Review: Something for Kate at the Rosemount Hotel, Perth, 18 November 2017
Saturday night saw the Rosemount play host to alternative rock royalty, Something For Kate. The iconic Melbourne band was in town on their Spring Tour, joined by fellow Melburnians Slowly Slowly.
Slowly Slowly humbly voiced their appreciation for the chance to support one of their major influences and grabbed their opportunity by the scruff of the neck. A solo Ben Stewart casually took stage in front of a heavily building room with his guitar, a looped track and a beautiful voice, only to be joined mid performance by his bandmates. As the remaining three members marched purposefully to their instruments, the impact was instant and memorable. The talented four-piece burst into huge choruses, majestic anthems and crafty songwriting – a quality performance and perfect warm-up for the crowd.
A well overdue break from hibernation has seen Something for Kate tour Australia for a series of club shows for the first time in four years. With the stage draped in white sheets, fairy lights and smoke, the ambience at the Rosemount was warm, intimate and pulsating with excitement.
The unmistakable silhouettes of the towering Paul Dempsey, diminutive Stephanie Ashworth and drummer Clint Hyndman appeared through the smoke, drawing huge applause from their legion of loyal fans and marking the beginning of an unforgettable night. A rock-infused opening of four songs from SFK’s first album opened proceedings, with ‘Captain’ a crowd highlight. The trio delivered slow-burning songs that built to epic proportions, goosebump-inducing solo acoustic performances, and a punk classic in Husker Du’s ‘Don’t Want To Know If You’re Lonely’.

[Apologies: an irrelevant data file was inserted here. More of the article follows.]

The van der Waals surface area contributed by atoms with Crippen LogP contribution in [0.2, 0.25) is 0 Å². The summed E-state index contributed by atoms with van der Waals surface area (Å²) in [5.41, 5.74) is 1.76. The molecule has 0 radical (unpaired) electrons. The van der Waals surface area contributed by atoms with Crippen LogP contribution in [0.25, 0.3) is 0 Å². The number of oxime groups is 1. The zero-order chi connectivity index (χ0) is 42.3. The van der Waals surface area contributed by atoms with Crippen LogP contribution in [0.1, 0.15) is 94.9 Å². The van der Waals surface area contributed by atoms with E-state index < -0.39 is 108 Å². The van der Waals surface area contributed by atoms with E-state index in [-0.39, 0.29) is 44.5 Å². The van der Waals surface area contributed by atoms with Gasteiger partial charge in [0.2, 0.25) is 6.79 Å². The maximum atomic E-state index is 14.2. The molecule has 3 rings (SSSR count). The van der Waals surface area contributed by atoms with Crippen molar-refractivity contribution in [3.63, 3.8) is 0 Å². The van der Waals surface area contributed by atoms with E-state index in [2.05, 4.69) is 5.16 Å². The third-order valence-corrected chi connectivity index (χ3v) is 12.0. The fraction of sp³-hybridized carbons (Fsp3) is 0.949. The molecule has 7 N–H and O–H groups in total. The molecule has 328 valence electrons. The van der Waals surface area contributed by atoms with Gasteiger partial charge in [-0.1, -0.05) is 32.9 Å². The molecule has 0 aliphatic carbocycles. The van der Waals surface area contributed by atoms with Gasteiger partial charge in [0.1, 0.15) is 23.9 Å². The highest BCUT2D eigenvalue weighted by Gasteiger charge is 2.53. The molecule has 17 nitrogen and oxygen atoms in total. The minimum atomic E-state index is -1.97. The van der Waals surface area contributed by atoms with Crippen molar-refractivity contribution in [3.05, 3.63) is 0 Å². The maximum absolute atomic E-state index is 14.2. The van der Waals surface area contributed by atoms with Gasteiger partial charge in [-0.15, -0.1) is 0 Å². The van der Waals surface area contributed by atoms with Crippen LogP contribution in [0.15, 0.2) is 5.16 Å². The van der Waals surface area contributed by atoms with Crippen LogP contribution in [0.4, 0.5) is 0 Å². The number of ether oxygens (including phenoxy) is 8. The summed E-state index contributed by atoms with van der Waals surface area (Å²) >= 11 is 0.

Dempsey has an instinctive ability to deliver exactly what the crowd wants, from audience interaction to song choice. The amazing and diverse catalogue of work SFK has created, enables the captivating frontman to deliver a show anyone would feel fortunate to witness. Add a super-talented band and you have a powerful force creating beautiful sonic landscapes and entrancing moments.
One of these moments was the final song of the set, when ‘Electricity’ was sombrely dedicated to AC/DC great Malcolm Young, whose death was announced during the show.
An encore of ‘Monsters’, ‘Like Bankrobbers’ and ‘The Last Minute’ rounded out the spellbinding two-hour performance.